Brain puzzle illustration

Rate this article and enter to win

“Mindfulness sounds great, but I have no clue how to get started.” I hear that a lot, and I get why. There’s a ton of (deserved) buzz around mindfulness as a way to reduce stress, improve focus, and become happier and healthier. Unfortunately, I haven’t seen much in terms of simple, trustworthy, “start here” kind of instruction, so hopefully this post will help.

In the video below, I share the easiest way I know to get started with mindfulness practice: a fun, easy “mindfulness game” you can do anywhere. If you enjoy it and want to go a bit deeper with mindfulness, I encourage you to try meditation and some other ways to bring mindfulness into daily life.

Video is loading...

Student review: Calm By Calm.com cofounders, Michael Acton Smith and Alex Tew

Read review here

Shruti R., second-year undergraduate, Saint Louis University, Missouri

 

“Are long weekends and breaks the only answers to relieving our stress? Sometimes, yes. Always? Definitely not. I always thought that in order to achieve something (e.g., a good grade on a test), I’d need to sacrifice something else, such as sleep, socializing, or mental sanity. Turns out I can maintain all of the above and do well on an exam, with Calm. Not only does it have bed/naptime stories, it even has a college collection mindfulness 101 meditation feature to help relax those nerves before a big test. With its peaceful lake and fireplace scenes, there’s a perfect backdrop and supplemental audio to help you clear your mind and rejuvenate through mindful meditation.”

USEFUL?
Rating: 5 out of 5 stars
I’ll admit that at first I was pretty skeptical about giving up 10–15 minutes of my precious study time, but after listening to the “7 days of focus” feature, I found myself using my phone less (which = major productivity) and actually understanding what I was studying. I honestly don’t even know how many cups of coffee I’ve avoided by listening to the sleep stories.

FUN?
Rating: 3 out of 5 stars
To be real, this app is literally meant to bore you to the point of relaxation. So don’t be surprised if you find yourself yawning during the sleep story or have your mind wander while listening to the features—that means it’s working. The different music and relaxing scenes are still totally fun to scroll through!

EFFECTIVE?
Rating: 5 out of 5 stars
Like I said, with only 10–15 minutes a day, Calm’s features will make you feel more chill and super calm, not to mention the bedtime stories that never failed to help me fit in a short power nap between study sessions.

Get it on Google PlaySubscribe on iTunes

UofL Resources
Get help or find out more

You must enter your name, email, and phone number so we can contact you if you're the winner of this month's drawing.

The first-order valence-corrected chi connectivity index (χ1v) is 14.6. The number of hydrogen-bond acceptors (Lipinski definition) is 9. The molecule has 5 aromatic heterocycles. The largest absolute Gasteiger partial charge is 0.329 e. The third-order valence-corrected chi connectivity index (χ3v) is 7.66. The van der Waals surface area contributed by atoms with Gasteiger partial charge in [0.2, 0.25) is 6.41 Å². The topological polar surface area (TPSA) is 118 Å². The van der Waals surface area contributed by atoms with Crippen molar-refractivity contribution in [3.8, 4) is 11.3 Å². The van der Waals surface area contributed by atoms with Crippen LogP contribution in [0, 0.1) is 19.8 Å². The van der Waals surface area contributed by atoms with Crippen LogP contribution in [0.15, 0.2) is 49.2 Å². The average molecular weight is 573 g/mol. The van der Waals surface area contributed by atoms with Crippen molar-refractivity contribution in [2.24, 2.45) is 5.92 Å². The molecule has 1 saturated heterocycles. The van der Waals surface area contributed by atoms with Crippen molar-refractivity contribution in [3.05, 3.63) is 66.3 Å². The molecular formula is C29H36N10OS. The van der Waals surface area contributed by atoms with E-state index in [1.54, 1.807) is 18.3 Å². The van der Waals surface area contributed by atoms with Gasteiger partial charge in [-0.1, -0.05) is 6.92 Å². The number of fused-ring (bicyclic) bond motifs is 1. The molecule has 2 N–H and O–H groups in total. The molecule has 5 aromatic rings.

Your data will never be shared or sold to outside parties. View our Privacy Policy.

What was the most interesting thing you read in this article?

If you could change one thing about , what would it be?

HAVE YOU SEEN AT LEAST ONE THING IN THIS ISSUE THAT...

..you will apply to everyday life?

..caused you to get involved, ask for help,
utilize campus resources, or help a friend?

Tell us More
How can we get more people to read ?
First Name:

Last Name:

E-mail:

Phone Number:

What was the most interesting thing you read in this article?

If you could change one thing about , what would it be?

HAVE YOU SEEN AT LEAST ONE THING IN THIS ISSUE THAT...

..you will apply to everyday life?

..caused you to get involved, ask for help,
utilize campus resources, or help a friend?

Tell us more.
How can we get more people to read ?
First Name:

Last Name:

E-mail:

Phone Number:



HAVE YOU SEEN AT LEAST ONE THING IN THIS ISSUE THAT...

..you will apply to everyday life?

..caused you to get involved, ask for help,
utilize campus resources, or help a friend?

Tell us more.
How can we get more people to read ?

First Name:

Last Name:

E-mail:

Phone Number:




Article sources

Addley, E. (2015, May 29). Planet’s happiest human—and his app. TheGuardian.com. Retrieved from https://www.theguardian.com/world/2015/may/29/planets-happiest-human-and-his-app

Chen, K. W., Berger, C. C., Manheimer, E., Forde, D., et al. (2012). Meditative therapies for reducing anxiety: A systematic review and meta-analysis of randomized controlled trials. Depression and Anxiety, 29(7), 545–562.

Friese, M., Messner, C., & Schaffner, Y. (2012). Mindfulness meditation counteracts self-control depletion. Consciousness and Cognition, 21(2), 1016–1022.

Goyal, M., Singh, S., Sibinga, E. M., Gould, N. F., et al. (2014). Meditation programs for psychological stress and well-being: A systematic review and meta-analysis. JAMA Internal Medicine, 174(3), 357–368.

Hofmann, S. G., Sawyer, A. T., Witt, A. A., & Oh, D. (2010). The effect of mindfulness-based therapy on anxiety and depression: A meta-analytic review. Journal of Consulting and Clinical Psychology, 78(2), 169.

Hughes, J. W., Fresco, D. M., Myerscough, R., van Dulmen, M., et al. (2013). Randomized controlled trial of mindfulness-based stress reduction for prehypertension. Psychosomatic Medicine, 75(8), 10.1097/PSY.0b013e3182a3e4e5. Retrieved from https://doi.org/10.1097/PSY.0b013e3182a3e4e5

Klimecki, O. M., Leiberg, S., Lamm, C., & Singer, T. (2012). Functional neural plasticity and associated changes in positive affect after compassion training. Cerebral Cortex, bhs142.

Stahl, J. E., Dossett, M. L., LaJoie, A. S., Denninger, J. W., et al. (2015). Relaxation response and resiliency training and its effect on healthcare resource utilization. PLoS ONE, 10(10), e0140212. Retrieved from https://doi.org/10.1371/journal.pone.0140212

Zeidan, F., Johnson, S. K., Diamond, B. J., David, Z., et al. (2010). Mindfulness meditation improves cognition: Evidence of brief mental training. Consciousness and Cognition, 19(2), 597–605.